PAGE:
60 bloggers – a moving tribute to Israel from around the world

The breadth and width of bloggers at 60bloggers is impressive anywhere in the blogosphere —here is a quick peek of some of the recent posts. Go ahead, take a peek.

What I Was Taught about Israel, by Lee Meyerhoff Hendler, a writer, speaker and philanthropist.
Sometime near the turn of the 20th century I almost became a sabra. My great grandfather, Oscar Meyerhoff, traveled with three male relatives to what was then Palestine from his tiny village near Kiev. He hoped to become a settler, then send for the rest of the family….

Los Angeles and Israel: A Story of Friendship and Common Dreams by the Honorable, Antonio Villaraigosa is Mayor of Los Angeles.
Los Angeles, where I was born and raised, has a special relationship with the State of Israel. Despite the thousands of miles between us, we share so much – connections of culture and commerce, and ties of blood and family.

Choosing Hope by Rabbi Menachem Creditor, the spiritual leader of Congregation Netivot Shalom in Berkeley, CA.
We choose our destinies. Exilic wandering, for the modern Jew, is a choice. As Reb Chaim of Volozhin teaches in his magisterial Nefesh HaChayiim (1824), “And this is the Torah of being a person…One should never say in their heart, God forbid, ‘For what am I and what is my power to enact anything through my insignificant and and deeds? Understand, know, and set in your heart that every detail of every deed, word, and thought is not lost. Every one of them ascends to its own Source to cause an effect in the highest Heavens. (NH 1:4)” No act is neutral, and we can have a cosmic impact by simply thinking differently.

Eating My Way Through Israel by Leah Koenig, Editor of The Jew & The Carrot: Hazon’s blog on Jews, food, and sustainability. She’s also a freelance writer and a serious foodie.
I’ve only ever been to Israel once and that was last year at the age of 25. I’m not exactly sure what took me so long, though it was probably some combination of not being particularly involved in mainstream Jewish activities as a teenager, my parents’ fear of the “situation” in the Middle East, and my own complicated emotions around and relationship to he holy land.

My relationship with Israel by John Leonard author of Nun Bet.
My relationship with Israel began in a wooden church pew in a small North Carolina town. As a boy growing up in a conservative Baptist family, I was at church at least three times a week: twice Sunday and once on Wednesday night. My black, faux leather-bound, zip-up childhood Bible had pictures and maps of the Holy Land. Bored in the church services, I would flip through these images and imagine what that foreign land must be like. Little did I know that about twenty years later I would be able to see these place in person.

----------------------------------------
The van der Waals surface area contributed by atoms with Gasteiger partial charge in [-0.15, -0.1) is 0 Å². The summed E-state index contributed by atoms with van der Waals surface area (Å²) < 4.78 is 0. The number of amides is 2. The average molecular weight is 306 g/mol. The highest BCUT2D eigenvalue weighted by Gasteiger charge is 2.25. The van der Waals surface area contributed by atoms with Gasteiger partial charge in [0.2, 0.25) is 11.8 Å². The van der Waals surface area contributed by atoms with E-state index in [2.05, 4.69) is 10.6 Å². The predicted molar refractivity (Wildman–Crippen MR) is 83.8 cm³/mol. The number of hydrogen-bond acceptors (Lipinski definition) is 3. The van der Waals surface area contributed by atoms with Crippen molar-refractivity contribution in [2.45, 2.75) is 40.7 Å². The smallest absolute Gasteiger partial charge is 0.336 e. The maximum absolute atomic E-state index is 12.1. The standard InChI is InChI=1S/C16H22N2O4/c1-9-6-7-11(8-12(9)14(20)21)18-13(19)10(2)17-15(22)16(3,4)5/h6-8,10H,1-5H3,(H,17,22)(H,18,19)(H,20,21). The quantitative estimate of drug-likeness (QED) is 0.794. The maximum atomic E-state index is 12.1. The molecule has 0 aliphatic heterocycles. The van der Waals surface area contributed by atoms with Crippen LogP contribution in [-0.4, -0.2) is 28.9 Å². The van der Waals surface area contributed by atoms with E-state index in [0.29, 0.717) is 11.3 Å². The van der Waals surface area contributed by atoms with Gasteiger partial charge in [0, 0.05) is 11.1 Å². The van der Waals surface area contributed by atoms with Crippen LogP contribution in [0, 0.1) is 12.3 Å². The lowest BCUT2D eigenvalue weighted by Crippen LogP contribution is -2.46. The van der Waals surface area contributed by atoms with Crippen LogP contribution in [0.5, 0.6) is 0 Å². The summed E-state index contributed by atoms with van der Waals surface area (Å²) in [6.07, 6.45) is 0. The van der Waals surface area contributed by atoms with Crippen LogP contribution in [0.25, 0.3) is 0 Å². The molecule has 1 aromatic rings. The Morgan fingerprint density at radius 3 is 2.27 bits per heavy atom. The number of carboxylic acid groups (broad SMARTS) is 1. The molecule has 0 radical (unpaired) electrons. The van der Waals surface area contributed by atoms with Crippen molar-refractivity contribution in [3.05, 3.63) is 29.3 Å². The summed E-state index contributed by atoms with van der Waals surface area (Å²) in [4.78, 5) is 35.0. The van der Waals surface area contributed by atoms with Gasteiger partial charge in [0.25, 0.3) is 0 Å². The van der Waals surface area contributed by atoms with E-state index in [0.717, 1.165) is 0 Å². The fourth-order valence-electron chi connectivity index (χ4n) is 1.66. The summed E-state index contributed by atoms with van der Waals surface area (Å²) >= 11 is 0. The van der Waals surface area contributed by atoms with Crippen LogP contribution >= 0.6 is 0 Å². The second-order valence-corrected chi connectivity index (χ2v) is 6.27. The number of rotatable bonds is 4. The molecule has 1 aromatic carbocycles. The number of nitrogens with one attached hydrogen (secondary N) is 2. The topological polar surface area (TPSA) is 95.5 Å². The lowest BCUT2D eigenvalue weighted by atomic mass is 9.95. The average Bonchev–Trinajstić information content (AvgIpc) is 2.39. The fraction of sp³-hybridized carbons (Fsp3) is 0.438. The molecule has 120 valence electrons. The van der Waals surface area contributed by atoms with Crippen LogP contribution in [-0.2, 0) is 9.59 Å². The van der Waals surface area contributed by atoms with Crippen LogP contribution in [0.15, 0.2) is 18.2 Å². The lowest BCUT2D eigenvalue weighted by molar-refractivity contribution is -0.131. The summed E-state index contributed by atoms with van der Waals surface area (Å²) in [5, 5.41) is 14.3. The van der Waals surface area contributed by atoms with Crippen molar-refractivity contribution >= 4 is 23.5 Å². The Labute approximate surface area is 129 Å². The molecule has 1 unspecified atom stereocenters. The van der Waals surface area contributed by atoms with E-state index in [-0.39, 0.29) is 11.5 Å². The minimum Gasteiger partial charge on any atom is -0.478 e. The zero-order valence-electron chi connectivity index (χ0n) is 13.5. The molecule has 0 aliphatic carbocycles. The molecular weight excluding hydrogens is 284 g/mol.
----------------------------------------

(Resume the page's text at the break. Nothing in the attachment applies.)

Post Cards to Israel by Leah Jones, a writer, ROI’nik, former stand-up comic, and occasional talker based in Chicago where she pens the blog Accidentally Jewish.
March 11, 2004: I’m working in London where I manage an international student residence. We have 24 hour security and the guys who work nights and weekends are all Israeli. The weekend after the bombings in Madrid, I walk with my Spanish students through the streets of London to the consulate. There we light candles, leave notes and walk back with the Spanish flag between. “Todos somos Madrilenos.”

One of my Israeli guys says to me, “Leah, if we stopped working every time a bomb went off in Israel, we wouldn’t get things done. This is life.”

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iFest @ UCI

UCI will be hosting notorious and hateful speakers starting Wednesday with Norm Finkelstein. Which will be followed by ten days of what we casually call hate-week. Partially in response, but also as an affirmation of Jewish identity, Anteaters for Israel has spearheaded a week-long Israel celebration that we are happy to be co-sponsoring. iFest is certainly the largest attempt at UCI to bring a different view of Israel to the campus- and we hope it succeeds in speaking to the majority of students who are uninformed, and uncommitted to the radical Muslim agenda on the campus.

Perhaps the most audacious part of the week will be Thursday night, when an expected 900 people will converge for OASIS – a club night in Garden Grove.
It will be the largest pro-Israel event in OC Jewish Student history by far. Students from all over Socal are expected to this massive Israel party -with Israeli dj’s, complimentary admission drinks, and busing.

Come next week, the mood on campus will change, but we hope that this series of events will garner many more friends for Israel and the Jews on the UCI campus – where we truly believe that the majority of students are sick and tired of 1)their school being used as a recruiting ground for radical Islamic movements, 2) the vilification of Jews and other minorities, and 3) the bullying gangs of MSU students that intimidate dissenters.


Carter forsakes Tibet, Darfer: Should Israel Pay-up?